Published online by Cambridge University Press: 05 October 2014
Electronics is progressively penetrating more deeply into human lives: integration has made possible the wealth of many small mobile devices that society currently enjoys (e.g. smart phones, MP3 players, GPS navigation assistants, etc.). In this scenario, active RFID systems hold the promise of implementing smart environment and objects, and can ease processes in many applications fields, e.g. industrial processes, personal healthcare, environmental monitoring. Pervasive computing and wireless sensor networks are introducing their potential while power consumption has been greatly reduced thanks to energy-aware design techniques. The availability of low cost batteries has been one of the main drivers of these advances, even though it now represents one of the main limitations. In fact, power supplies still mainly rely on electrochemical cells with limited stored charge and are often impracticable to replace.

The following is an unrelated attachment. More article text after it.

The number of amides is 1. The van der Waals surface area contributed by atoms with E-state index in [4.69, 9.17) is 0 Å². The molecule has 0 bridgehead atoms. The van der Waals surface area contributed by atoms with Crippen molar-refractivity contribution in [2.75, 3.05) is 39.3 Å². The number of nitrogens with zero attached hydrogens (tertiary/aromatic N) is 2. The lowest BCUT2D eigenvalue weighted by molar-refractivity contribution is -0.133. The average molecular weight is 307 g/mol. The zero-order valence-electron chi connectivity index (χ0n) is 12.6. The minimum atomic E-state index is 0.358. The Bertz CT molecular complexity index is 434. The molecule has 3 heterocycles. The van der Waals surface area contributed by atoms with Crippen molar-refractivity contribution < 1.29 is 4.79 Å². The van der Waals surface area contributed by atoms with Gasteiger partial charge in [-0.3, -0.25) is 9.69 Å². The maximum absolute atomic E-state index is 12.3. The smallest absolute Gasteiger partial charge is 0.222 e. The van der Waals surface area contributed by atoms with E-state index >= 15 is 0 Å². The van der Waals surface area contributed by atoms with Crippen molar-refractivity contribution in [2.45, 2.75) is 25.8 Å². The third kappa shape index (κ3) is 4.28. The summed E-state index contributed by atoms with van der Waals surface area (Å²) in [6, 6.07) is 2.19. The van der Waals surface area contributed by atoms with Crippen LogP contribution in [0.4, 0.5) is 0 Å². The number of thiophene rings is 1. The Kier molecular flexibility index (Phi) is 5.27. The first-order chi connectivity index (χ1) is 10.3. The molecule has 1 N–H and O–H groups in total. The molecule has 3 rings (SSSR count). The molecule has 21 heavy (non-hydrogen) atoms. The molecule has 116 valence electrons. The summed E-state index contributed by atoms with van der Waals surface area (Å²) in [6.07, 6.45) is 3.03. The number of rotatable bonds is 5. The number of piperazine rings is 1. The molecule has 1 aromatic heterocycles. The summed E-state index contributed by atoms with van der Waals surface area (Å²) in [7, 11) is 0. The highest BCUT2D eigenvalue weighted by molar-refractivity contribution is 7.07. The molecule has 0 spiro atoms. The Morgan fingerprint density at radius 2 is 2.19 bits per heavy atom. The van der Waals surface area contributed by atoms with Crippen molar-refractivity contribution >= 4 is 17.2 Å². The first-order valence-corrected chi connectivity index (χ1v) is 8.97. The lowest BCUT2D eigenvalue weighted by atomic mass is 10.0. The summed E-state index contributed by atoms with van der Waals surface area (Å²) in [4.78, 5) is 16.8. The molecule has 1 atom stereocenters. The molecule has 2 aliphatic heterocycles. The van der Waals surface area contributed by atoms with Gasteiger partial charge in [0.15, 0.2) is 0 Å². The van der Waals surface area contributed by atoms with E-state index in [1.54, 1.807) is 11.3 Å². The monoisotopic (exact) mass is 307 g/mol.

During the last years energy harvesting from ambient sources has proven to be a viable solution: the environment is an intrinsic source of low-density highly available energy  in either steady or intermittent and irregular forms such as, for example, vibrations , thermal gradients , indoor light , and electromagnetic radiation . At the current state of the art, most energy harvesters can provide in practical cases an output power density of about 10–100 µW/cm3 . In this scenario, mechanical vibrations represent a viable solution for powering low power electronic systems (e.g. wireless sensor nodes, personal healthcare devices, etc.).